Technology

Valve Quietly Removes Steam Machines From Its Home Page

Steam Machines, Valve
See page for author [Public domain], via Wikimedia Commons
Valve has quietly removed the Steam Machines link from Steam’s website, as first noted by GamingOnLinux. Valve’s decision must not come as a surprise, as it has been a while since the machine was last updated or last heard about. Prior to its removal, the link for Steam Machines was under the Hardware category on Steam’s site. Moving the cursor over the Hardware category previously showed Steam Machines as a drop-down option, but now, the drop-down list only includes Steam Controller, Steam Link and HTC Vive.

As of now, there has been no official announcement from the company about the link’s removal, but by not announcing anything, the company may want to save itself from an expensive hardware failure.

With Steam Machines, Valve’s aim was to move gaming into your living room, thereby taking PC gaming mainstream. Though the company had high hopes for the project, it failed to take off. Now, the company could be distancing itself from the failure by removing the link for it from its website.

Valve revealed its Steam Machines in 2013, and they were designed to look like home consoles. They were based on the SteamOS and came with a Steam Controller. Gamers could get a Core i7 CPU and high-end GPU that can run AAA titles. The first boxes of the machines from PC players like Alienware reached the market only in late 2015. However, Steam Machines offered too much variety in terms of specifications, resulting in different price points.

For instance, the base Alienware Steam Machine came with a price tag of $450, while a few others were priced over $1,000, notes DigitalTrends. It was probably their very expensive prices that mostly pushed buyers away. Even the least expensive Steam Machines cost more than a home console, and gamers can assemble a better PC for much less.

In addition to the myriad of price points, the gaming machines failed to gain popularity for several other reasons. Steam’s gaming machines faced several delays, leading to many cancellations. Initially, Valve announced that the Steam Machines would come from several vendors, including Asus, Alienware, Falcon Northwest, Gigabyte and more, but most of the vendors either backed out or delayed their launches indefinitely after they sensed that the project could fail.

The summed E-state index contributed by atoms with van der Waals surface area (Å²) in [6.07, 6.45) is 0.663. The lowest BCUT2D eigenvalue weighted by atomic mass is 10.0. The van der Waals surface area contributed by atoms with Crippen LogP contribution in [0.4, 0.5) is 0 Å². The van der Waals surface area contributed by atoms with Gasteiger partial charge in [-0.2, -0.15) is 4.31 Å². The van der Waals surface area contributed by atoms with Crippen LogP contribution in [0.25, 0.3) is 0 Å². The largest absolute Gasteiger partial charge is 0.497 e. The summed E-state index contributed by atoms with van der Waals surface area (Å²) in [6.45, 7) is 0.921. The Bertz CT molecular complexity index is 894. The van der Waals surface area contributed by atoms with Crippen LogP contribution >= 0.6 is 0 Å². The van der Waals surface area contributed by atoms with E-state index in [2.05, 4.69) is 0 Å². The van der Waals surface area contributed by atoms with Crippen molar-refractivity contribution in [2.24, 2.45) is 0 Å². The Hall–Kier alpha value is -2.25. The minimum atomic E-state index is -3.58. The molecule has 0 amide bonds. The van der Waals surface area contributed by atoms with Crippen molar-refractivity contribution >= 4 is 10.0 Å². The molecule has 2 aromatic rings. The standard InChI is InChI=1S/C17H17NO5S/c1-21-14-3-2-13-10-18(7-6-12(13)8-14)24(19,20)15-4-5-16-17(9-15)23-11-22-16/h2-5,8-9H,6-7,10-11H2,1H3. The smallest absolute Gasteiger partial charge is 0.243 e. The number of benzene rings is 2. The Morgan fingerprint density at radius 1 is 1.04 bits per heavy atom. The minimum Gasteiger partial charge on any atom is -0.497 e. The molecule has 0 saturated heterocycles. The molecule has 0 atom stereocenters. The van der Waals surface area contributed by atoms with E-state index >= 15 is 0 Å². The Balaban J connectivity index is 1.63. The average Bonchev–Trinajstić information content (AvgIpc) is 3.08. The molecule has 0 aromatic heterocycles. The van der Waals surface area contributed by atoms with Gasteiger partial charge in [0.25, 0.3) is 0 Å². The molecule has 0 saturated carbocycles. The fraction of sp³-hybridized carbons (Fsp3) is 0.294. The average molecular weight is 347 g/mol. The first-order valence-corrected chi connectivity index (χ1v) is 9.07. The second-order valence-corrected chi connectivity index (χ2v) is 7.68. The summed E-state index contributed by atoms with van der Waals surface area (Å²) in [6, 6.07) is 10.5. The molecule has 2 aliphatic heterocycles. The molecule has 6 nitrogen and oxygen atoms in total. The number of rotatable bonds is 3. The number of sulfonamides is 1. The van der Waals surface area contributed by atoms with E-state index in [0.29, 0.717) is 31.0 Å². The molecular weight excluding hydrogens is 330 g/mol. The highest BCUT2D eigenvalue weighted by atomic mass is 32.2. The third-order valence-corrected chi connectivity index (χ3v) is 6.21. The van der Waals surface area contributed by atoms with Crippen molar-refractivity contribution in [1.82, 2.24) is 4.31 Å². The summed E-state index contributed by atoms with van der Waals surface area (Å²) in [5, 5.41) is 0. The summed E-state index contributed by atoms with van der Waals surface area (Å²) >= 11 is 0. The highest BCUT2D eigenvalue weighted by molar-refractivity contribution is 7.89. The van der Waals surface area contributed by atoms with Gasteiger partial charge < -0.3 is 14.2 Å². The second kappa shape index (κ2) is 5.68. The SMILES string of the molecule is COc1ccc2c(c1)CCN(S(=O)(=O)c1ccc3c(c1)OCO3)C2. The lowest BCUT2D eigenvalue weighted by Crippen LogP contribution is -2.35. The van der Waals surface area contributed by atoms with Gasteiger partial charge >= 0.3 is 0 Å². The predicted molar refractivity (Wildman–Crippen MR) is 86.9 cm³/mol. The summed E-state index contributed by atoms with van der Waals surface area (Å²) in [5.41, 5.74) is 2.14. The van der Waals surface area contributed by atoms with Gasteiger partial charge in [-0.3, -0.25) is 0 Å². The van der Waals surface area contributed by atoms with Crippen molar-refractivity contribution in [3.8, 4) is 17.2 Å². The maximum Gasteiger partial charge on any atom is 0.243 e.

Gamers were also not very excited about SteamOS. Initially, the Linux-based operating system attracted a few takers, but the delayed launch, bugs and relatively poor performance soon caused the charm to fade. Additionally, most of the games were not meant for SteamOS, and this same problem continues even now.

It probably wouldn’t be wrong to say that Valve itself, to an extent, was responsible for the failure of the project. At the time when third-party manufactures were making Steam Machines, Valve was busy working on Steam Link, which was launched around the same time and rendered the machines useless for gamers with a competent enough PC. Steam Link, which was released for $50, allowed users to stream PC games from a computer to a TV. This innovation, which featured Steam Controller support and came with Big Picture mode, was a much cheaper alternative.

All this led to the slow death of Steam Machines, which sold fewer than 1 million units in their first seven months, according to PC World.

Though the machines are gone from the Steam hardware tab, one can still find the listings here and there. The models that still exist include the Maingear Drift, which still comes with the old hardware, and Syber’s Steam Machine, according to PC World.

It can be said that Steam Machines have left their legacy behind. Even though they failed to make it into most gamers’ living rooms, Steam Link and Steam Controller gained popularity. Linux gaming also gained some momentum after Valve announced the gaming machines. Further, SteamOS recently got a major update, which added a new Linux kernel and other useful features.

Users meanwhile have expressed mixed reactions to Valve’s decision. One user commented on Liamdawe’s post that Valve could be following Apple’s path when it comes to announcing something big. Apple usually takes down its website hours before launching a new product. Another user said that the company could come up with a new console, while some hinted at repercussions from the Steam Machines failure, saying that Linux-based publishers could also exit the segment.